AdvocateKhoj
Login : Advocate | Client
Home Post Your Case My Account Law College Law Library
    

Supreme Court Judgments


Latest Supreme Court of India Judgments 2018

Subscribe

RSS Feed img






Hemant Trivedi Vs. State of Rajasthan [2007] Insc 1099 (25 October 2007)

S.H. Kapadia & B. Sudershan Reddy

(Arising out of SLP (Crl.) No. 1927 of 2006) B.Sudershan Reddy, J.

Leave granted.

2. This appeal by special leave is directed against the judgment of the Rajasthan High Court confirming the conviction of the appellant under Section 302 of the Indian Penal Code (hereinafter referred to as 'IPC') and the sentence of imprisonment for life and a fine of Rs. 2,000/-, in default of payment of fine, further 3 months rigorous imprisonment. He was also convicted for the offence punishable under Section 201 IPC and sentenced to undergo rigorous imprisonment for 3 years and to pay a fine of Rs. 500/-, in default of payment of fine, to undergo rigorous imprisonment for 1 month. Both sentences were directed to run concurrently.

3. The conviction of the appellant is based on circumstantial evidence.

4. In brief, the case of the prosecution is that the appellant is a permanent resident of village Kojra, District Sirohi, Rajasthan. The appellant was, however, living with his sister in Mumbai. The deceased-Uma was working in a beauty parlor. She was living in the neighbourhood where the appellant was living along with his sister. Both of them developed intimacy and fell in love with each other. The appellant approached the mother of the deceased Anandi Devi (PW-13) and proposed to marry the deceased. Anadi Devi (PW-13) rejected the proposal made by the appellant. The appellant threatened that he would kidnap the deceased if he is not allowed to marry her. Thereafter, the appellant and deceased disappeared from Mumbai. Anandi Devi (PW-13) did not lodge any complaint whatsoever to the police about the disappearance of her daughter.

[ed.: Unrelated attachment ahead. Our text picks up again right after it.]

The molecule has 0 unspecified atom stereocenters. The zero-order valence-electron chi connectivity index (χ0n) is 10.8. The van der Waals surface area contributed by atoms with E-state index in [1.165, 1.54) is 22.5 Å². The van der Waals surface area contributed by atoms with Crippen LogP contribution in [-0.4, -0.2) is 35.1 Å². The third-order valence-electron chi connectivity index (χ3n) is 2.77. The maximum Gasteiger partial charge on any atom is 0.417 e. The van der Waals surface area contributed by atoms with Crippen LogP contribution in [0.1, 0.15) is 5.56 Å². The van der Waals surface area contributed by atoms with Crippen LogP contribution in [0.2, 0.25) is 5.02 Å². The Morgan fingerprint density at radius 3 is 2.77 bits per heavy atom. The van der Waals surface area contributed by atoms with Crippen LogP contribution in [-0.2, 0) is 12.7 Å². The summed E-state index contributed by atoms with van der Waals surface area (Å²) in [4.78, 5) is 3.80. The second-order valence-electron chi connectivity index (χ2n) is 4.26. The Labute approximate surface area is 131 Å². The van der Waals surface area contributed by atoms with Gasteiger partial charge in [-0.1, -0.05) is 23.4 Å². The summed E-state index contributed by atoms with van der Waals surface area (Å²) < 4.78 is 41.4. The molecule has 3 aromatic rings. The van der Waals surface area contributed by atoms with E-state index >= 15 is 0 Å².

5. In the month of March,1998 the appellant along with deceased came to his ancestral village Kojra and stayed in the village temple for a night. Thereafter, the appellant and deceased entered the ancestral house called 'Rawla' in the same village after performing religious rites in the presence of the appellant's sisters and other family members. They started living in the house called 'Rawla'. Thereafter, they were regularly coming and going to the village Kojra. On 6.4.1998 both the appellant as well as deceased-Uma talked to Anandi Devi (PW-13) on telephone and assured her that they would soon be returning Mumbai. The appellant and deceased visited the village in June and stayed in the house.

Thereafter deceased was not seen with the appellant.

6. On 5.7.1998 Lal Shanker(PW-1) informed the police that a dead body was lying in the house 'Rawla'. On receiving the information the S.H.O. Police Station, Pindwada (PW-21) rushed to the spot where Lal Shankar (PW-1) gave the report exhibit P-78 in which it is stated that at about 9.00 A.M. on 5.7.1998 he climbed on the roof of the house of the appellant to see the water level in the nearby pond. It was raining. He found the ventilator of the room open and he peeped into the ventilator of the room and found a dead body lying therein. He accordingly informed the police. The police broke open the lock and found the dead body in a highly decomposed condition. The dead body was identified as that of the wife of the appellant. Based on the information police registered a case for offence under Section 302 of the IPC and proceeded with investigation. The Police prepared the inquest report and the site plan. The ornaments found on the dead body were removed. The appellant was arrested on suspicion. On the basis of the information given by the appellant his blood stained trouser and some ornaments of the deceased were recovered. The statements of Rajendra Trivedi (PW- 2) and Bharat Prabhu Lal (PW-8) were recorded under Section 164 Code of Criminal Procedure.